There is a murdered pet rabbit outside my house.
I know he was murdered because rabbits that die from natural causes do not have their back feet tied together with rope.
When I went out at 3pm he was not there. When I came back at 5.30pm, there he was on the grass verge – white, fluffy and murdered.
He is near the curb. He must have been killed and then hurled from the murderer’s car window.
I am inside with the curtains pulled but I cannot forget that he is out there. It makes me feel sick. It makes my dinner taste like rabbit.
I have seen enough movies to know that one of two things is happening.
The second scenario is the most likely. This is because the rabbit is technically on my neighbour’s grass verge but it is right by my driveway and much closer to my house than his. The mafia would not be this ambiguous. They want their targets scared. They do not want their targets thinking, “Ah well, I’ll take this murdered rabbit with a grain of salt – most likely the mafia are after the neighbour.”
I do not want the psychopath’s crimes to escalate so I decide to report the murder.
This is an easy thing to decide but a hard thing to do. Who do you report a murdered rabbit to on a Friday night?
I google “report murdered rabbit”. I google “dumped rabbit body”. I google “dead rabbit” + “feet tied” + “calling card”.
I phone the RSPCA’s animal rescue line.
“We really only deal with live animals,” he says.
“Oh. Well, what do you think I should do?” I say.
“You could put the rabbit in your bin,” he says.
I hang up. I call the council.
A nice woman takes my call. She tells me she will send a contractor to collect the murdered rabbit within 24 hours.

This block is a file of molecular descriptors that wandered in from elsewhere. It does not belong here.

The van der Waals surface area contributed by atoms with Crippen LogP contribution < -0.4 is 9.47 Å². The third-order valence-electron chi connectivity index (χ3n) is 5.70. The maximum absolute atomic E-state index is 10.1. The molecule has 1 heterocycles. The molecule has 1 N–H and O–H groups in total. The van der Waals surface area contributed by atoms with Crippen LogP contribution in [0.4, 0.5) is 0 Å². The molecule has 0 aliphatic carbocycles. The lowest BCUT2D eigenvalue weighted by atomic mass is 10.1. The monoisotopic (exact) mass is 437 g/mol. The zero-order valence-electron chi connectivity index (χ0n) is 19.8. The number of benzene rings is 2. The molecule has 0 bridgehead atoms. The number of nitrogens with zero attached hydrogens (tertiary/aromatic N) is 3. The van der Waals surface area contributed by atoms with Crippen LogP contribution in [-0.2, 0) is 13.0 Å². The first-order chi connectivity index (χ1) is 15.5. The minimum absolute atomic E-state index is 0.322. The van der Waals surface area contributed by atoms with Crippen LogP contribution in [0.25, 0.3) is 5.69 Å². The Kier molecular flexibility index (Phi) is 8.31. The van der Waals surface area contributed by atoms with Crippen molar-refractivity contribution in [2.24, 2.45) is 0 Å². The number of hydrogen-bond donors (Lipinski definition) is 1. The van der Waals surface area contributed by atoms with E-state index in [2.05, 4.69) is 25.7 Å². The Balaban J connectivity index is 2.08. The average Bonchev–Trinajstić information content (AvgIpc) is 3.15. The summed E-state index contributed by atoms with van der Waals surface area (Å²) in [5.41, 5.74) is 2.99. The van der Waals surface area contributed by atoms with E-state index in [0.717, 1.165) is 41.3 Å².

24 hours later the rabbit is still there.
I go next door to the neighbour’s.
“Hi,” I say. “I live next door.”
“Yes?” he says.
“I just wanted to make sure that the murdered rabbit with its feet tied isn’t yours before I call the police.”
“What murdered rabbit?” he says.
I lead him out to the grass verge and, as we’re walking, I tell him about how the council said they’d come but haven’t.
He takes a look at the rabbit and then he says: “Why don’t you just put it in the bin?”
I swallow hard.
He says: “I tell you what – if the rabbit is still here when I put my wheely bin out tonight, I’ll chuck it in.”
My husband and I go out with friends. “What have you been up to?” they ask.
I say: “Not much.” I think: I’ve been working on a murder case.
When we get home the neighbour’s bin is out and the rabbit is gone.
“That poor rabbit,” I say to my husband. “Nobody cares that he was murdered.”
“I care!” says my husband.
“Thank you,” I say, “but I need someone in a position of authority to care.”
On Monday I call the police. An automated menu invites me to press one to report a crime. I press one. A kind woman takes my call. I tell her all about the murdered rabbit. When I get to the bit about the rope she says, “That is horrible!”
At the end of my story, she asks, “What have you done with the dead rabbit?”
I tell her about how the council contractor never arrived. Then I tell her about how my neighbour said he’d throw the body out with his rubbish if it was still there when he put his wheely bin out. I conclude by telling her that the bin is out and the rabbit is gone.
She laughs. But she laughs in a nice way – as though she is trying not to.
Then she says: “I’m going to put you on hold while I ask my colleague what I should do. I’ve never dealt with anything like this before.”
She puts me on hold. The hold music is a classical song that I haven’t heard before. It is peaceful. It calms me.
After a few minutes the hold music cuts out. There is silence on the line.
I wait. I wait some more. No-one comes back.